Our team leader is Roman Kreuziger and I don't know what I can do. I'm not a good climber like he is. We'll see. There are three hard stages and a time trial to come

Sprinter Mark Cavendish could not hang in the mountains and was dropped from the peloton with 45 km to go. Had he not, a victory would have helped teammate Marco Pinotti remain in the leaders jersey.[4]

Stage 1 results
Cyclist Team Time
1   Peter Sagan (SVK)  Liquigas–Doimo 4h 50' 21"
2   Francesco Gavazzi (ITA) Lampre–Farnese Vini st.
3   Nicolas Roche (IRL) Ag2r–La Mondiale st.
4   Maxim Iglinskiy (KAZ) Astana st.
5   Fabio Felline (ITA) Footon–Servetto–Fuji st.
General Classification after Stage 1
Cyclist Team Time
1   Peter Sagan (SVK)     Liquigas–Doimo 4h 55' 29"
2   Marco Pinotti (ITA) Team HTC–Columbia + 9"
3   Jérémy Roy (FRA) Française des Jeux + 12"
4   Michael Rogers (AUS) Team HTC–Columbia + 12"
5   Christophe Moreau (FRA) Caisse d'Epargne + 14"

Stage 2Edit

29 April 2010 – Fribourg to Fleurier, 171.8 km (106.8 mi)

This stage looks to be for the sprinters. The course will pass through Fribourg twice before a flat finish. Although two category one climbs are listed they are tiny. The course will climb twice the locally famous and steep cobbled climb "Lorette." Anyone hoping to foil the sprinters will need to attack here.[3]

Stage 2 results
Cyclist Team Time
1   Mark Cavendish (GBR) Team HTC–Columbia 4h 28' 59"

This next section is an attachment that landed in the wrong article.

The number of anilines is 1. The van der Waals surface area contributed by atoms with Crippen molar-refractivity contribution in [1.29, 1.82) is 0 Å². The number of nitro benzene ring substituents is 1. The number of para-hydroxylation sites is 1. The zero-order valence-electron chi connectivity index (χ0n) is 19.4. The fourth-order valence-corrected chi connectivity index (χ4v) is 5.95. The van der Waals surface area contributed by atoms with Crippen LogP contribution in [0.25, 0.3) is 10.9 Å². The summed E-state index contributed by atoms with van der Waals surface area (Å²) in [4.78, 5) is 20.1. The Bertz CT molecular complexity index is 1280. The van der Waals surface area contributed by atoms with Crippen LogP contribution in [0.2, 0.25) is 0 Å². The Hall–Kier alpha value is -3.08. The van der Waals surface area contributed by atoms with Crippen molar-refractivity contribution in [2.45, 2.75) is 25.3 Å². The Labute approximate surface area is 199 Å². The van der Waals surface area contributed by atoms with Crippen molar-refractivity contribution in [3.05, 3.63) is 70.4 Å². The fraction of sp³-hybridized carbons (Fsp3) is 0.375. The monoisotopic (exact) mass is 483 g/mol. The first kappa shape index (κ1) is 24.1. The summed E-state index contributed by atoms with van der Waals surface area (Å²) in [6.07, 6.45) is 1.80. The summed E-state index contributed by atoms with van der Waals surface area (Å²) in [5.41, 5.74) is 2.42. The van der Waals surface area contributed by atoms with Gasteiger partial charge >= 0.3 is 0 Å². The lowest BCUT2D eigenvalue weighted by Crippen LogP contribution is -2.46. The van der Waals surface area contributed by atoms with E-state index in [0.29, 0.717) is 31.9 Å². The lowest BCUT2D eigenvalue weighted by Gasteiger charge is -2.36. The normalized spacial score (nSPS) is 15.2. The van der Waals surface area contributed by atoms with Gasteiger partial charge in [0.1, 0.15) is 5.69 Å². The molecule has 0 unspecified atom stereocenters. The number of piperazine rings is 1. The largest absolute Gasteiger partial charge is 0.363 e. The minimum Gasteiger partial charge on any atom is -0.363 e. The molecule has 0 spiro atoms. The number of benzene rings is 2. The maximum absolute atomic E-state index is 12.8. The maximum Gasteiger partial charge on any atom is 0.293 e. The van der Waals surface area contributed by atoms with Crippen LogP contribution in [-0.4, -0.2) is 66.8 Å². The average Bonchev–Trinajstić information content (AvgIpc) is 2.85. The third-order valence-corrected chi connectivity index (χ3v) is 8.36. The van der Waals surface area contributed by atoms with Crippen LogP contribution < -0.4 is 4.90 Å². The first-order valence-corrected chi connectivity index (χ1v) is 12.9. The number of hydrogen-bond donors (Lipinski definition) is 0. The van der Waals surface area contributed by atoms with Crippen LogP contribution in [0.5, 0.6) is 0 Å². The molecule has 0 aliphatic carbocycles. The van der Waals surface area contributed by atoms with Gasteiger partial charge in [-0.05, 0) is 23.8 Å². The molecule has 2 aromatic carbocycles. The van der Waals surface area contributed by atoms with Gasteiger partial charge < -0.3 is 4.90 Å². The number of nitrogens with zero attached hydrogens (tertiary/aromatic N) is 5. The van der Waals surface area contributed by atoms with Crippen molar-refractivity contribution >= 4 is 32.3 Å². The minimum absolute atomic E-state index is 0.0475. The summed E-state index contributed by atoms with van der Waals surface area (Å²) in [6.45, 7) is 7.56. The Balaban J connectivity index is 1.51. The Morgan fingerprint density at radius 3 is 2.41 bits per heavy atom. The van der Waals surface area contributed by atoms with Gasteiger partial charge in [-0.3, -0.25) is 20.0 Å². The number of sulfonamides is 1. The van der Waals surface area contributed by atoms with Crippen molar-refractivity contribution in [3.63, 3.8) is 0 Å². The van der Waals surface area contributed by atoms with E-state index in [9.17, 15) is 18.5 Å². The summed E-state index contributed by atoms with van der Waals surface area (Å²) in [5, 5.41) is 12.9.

2   Danilo Hondo (GER) Lampre–Farnese Vini + 0"
3   Robert Hunter (RSA) Garmin–Transitions + 0"
4   Lucas Sebastian Haedo (ARG) Team Saxo Bank + 0"
5   Peter Sagan (SVK)     Liquigas–Doimo + 0"
General Classification after Stage 2
Cyclist Team Time
1   Peter Sagan (SVK)     Liquigas–Doimo 9h 24' 28"
2   Marco Pinotti (ITA) Team HTC–Columbia + 9"
3   Jérémy Roy (FRA) Française des Jeux + 9"
4   Danilo Hondo (GER) Lampre–Farnese Vini + 11"
5   Michael Rogers (AUS) Team HTC–Columbia + 12"

Stage 3Edit

30 April 2010 – Moudon to Moudon, 23.4 km (14.5 mi)(ITT)

It's a short time trial but the first 7 kilometres are uphill at around 4%.[3]

Stage 3 results
Cyclist Team Time
1   Richie Porte (AUS) Team Saxo Bank 30' 54"
2   Alejandro Valverde (ESP) Caisse d'Epargne +26"
3   Vladimir Karpets (RUS) Team Katusha +27"
4   Michael Rogers (AUS) Team HTC–Columbia +28"
5   Denis Menchov (RUS) Rabobank 31"
General Classification after Stage 3
Cyclist Team Time
1   Michael Rogers (AUS)   Team HTC–Columbia 9h 56' 03"
2   Alejandro Valverde (ESP) Caisse d'Epargne + 2"
3   Vladimir Karpets (RUS) Team Katusha + 5"
4   Artem Ovechkin (RUS)   Team Katusha + 7"
5   Denis Menchov (RUS) Rabobank + 9"

Stage 4Edit

1 May 2010 – Vevey to Châtel-Saint-Denis, 157.9 km (98.1 mi)

For the first time in more than 40 years, Romandie will have a stage finish in France. Starting in Vevey (Switzerland), the route will pass UCI headquarters in Aigle before turning up into the French Alps climbing the Categorie 1 "Pas de Morgins."